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Dear Snuggie™ advocates,

I spent much of Friday flexing my would-be public intellectual muscles at a lively and illuminating roundtable discussion on the healthcare crisis (media coverage, the public option, the Stupak amendment) organized by Harvard’s Women, Gender, and Sexuality department. Yet as Jill Lepore’s recent Talk of the Town plainly shows, healthcare has been an ongoing dilemma in this country for nearly a century.

For a peek into the ways health and medicine were popularly understood and discussed in the early 20th century, skip over to the Indiana Public Health Digital Library for images culled from the Monthly Bulletin of the State Board of Health. Take these two, for example: on the left, a heartwarming illustration of two girls at play; on the right, a terrifying image of Death himself. I wonder where he stands on the “death panel” debate.

And while you’re at it, take a look at the images digitized by the National Library of Medicine, like the warning on the left against lice, also known as “cooties” or “seam squirrels,” or the Women’s Army Corps recruitment poster on the right.

Preventively yours,

Stephen

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To those of you blaming tryptophan for your Monday morning lag,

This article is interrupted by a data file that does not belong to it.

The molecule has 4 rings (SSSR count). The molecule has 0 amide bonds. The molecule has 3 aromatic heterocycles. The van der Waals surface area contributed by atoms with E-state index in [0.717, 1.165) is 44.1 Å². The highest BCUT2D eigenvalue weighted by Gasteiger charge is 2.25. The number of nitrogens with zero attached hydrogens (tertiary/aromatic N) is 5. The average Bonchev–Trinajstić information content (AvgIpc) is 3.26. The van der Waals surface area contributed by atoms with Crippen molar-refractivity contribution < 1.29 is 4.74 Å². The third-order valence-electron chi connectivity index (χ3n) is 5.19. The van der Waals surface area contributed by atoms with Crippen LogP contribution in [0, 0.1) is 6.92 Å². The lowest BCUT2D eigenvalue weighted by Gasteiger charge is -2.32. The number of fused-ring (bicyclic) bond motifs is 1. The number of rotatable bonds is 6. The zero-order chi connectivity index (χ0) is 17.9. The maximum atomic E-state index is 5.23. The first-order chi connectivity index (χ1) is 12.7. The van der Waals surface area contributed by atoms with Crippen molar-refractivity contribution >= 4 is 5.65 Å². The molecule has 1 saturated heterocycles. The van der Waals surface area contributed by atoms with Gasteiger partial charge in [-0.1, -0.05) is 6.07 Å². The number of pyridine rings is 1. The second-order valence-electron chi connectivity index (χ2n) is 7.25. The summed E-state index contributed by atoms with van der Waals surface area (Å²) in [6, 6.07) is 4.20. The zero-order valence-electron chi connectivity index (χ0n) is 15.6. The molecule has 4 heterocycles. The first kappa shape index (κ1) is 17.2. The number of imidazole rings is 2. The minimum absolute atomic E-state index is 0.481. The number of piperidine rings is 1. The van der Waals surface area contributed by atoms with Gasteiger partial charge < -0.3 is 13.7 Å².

Tomorrow, December 1, marks World AIDS Day, which seems like a good moment to point to some online resources about the history of the illness, its impact, and the art and activisim it inspired.

The Carpenter Center here at Harvard has organized an extraordinary exhibit on the art of ACT UP (that’s AIDS Coalition to Unleash Power) that runs until December 23. For those outside the Cambridge area, you can see many of the powerfully confrontational posters, stickers, and postcards designed by ACT UP artist group Gran Fury online at the New York Public Library.

The Carpenter Center exhibit also includes hours and hours of testimonies from the ACT UP Oral History Project, but you can also visit their site to view excerpts and complete transcripts. Interviewees include ACT UP founder Larry Kramer, journalist Michelangelo Signorile, filmmaker Tom Kalin, and NYC artist Peter Cramer.

For a sense of how AIDS was covered by the mainstream press, check out this 1983 cover story from New York magazine, and this 1985 Time article, which hit the stands shortly after Rock Hudson’s death.

For a more visceral sense of how the queer community itself experienced the frightening and devastating spread of AIDS, I recommend watching Bill Sherwood’s astonishing and unsentimental 1986 film Parting Glances, starring a young Steve Buscemi, available for instant viewing on Netflix.

Even in the 1980s, of course, AIDS was on its way to becoming a worldwide epidemic. UCLA’s AIDS Posters collection includes health advisories from Japan (on the left) to Uganda (on the right).

For the record, at last count, the World Health Organization estimates that 33.4 million people are currently living with HIV/AIDS worldwide.

Yours sincerely,

Stephen

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